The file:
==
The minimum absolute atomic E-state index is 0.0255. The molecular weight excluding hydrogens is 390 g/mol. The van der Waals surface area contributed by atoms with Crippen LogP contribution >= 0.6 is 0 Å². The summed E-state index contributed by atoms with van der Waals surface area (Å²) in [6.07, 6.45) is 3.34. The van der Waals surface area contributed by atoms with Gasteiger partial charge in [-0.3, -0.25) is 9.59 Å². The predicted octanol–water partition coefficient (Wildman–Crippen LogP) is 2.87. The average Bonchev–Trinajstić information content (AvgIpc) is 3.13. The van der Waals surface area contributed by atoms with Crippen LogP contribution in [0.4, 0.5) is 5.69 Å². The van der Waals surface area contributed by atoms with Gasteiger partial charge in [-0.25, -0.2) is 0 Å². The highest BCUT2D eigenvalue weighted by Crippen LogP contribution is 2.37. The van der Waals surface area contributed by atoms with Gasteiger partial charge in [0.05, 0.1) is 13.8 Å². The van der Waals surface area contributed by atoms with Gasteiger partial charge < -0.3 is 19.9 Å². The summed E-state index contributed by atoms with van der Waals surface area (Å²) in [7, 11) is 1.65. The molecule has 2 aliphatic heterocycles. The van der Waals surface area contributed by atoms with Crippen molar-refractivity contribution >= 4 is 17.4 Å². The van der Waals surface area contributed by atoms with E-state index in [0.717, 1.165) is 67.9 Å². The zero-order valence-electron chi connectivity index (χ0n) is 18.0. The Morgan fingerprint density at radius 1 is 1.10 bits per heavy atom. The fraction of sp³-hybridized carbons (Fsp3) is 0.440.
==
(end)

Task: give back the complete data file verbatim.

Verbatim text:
The minimum absolute atomic E-state index is 0.0255. The molecular weight excluding hydrogens is 390 g/mol. The van der Waals surface area contributed by atoms with Crippen LogP contribution >= 0.6 is 0 Å². The summed E-state index contributed by atoms with van der Waals surface area (Å²) in [6.07, 6.45) is 3.34. The van der Waals surface area contributed by atoms with Gasteiger partial charge in [-0.3, -0.25) is 9.59 Å². The predicted octanol–water partition coefficient (Wildman–Crippen LogP) is 2.87. The average Bonchev–Trinajstić information content (AvgIpc) is 3.13. The van der Waals surface area contributed by atoms with Crippen LogP contribution in [0.4, 0.5) is 5.69 Å². The van der Waals surface area contributed by atoms with Gasteiger partial charge in [-0.25, -0.2) is 0 Å². The highest BCUT2D eigenvalue weighted by Crippen LogP contribution is 2.37. The van der Waals surface area contributed by atoms with Gasteiger partial charge in [0.05, 0.1) is 13.8 Å². The van der Waals surface area contributed by atoms with Gasteiger partial charge < -0.3 is 19.9 Å². The summed E-state index contributed by atoms with van der Waals surface area (Å²) in [7, 11) is 1.65. The molecule has 2 aliphatic heterocycles. The van der Waals surface area contributed by atoms with Crippen molar-refractivity contribution >= 4 is 17.4 Å². The van der Waals surface area contributed by atoms with E-state index in [0.717, 1.165) is 67.9 Å². The zero-order valence-electron chi connectivity index (χ0n) is 18.0. The Morgan fingerprint density at radius 1 is 1.10 bits per heavy atom. The fraction of sp³-hybridized carbons (Fsp3) is 0.440.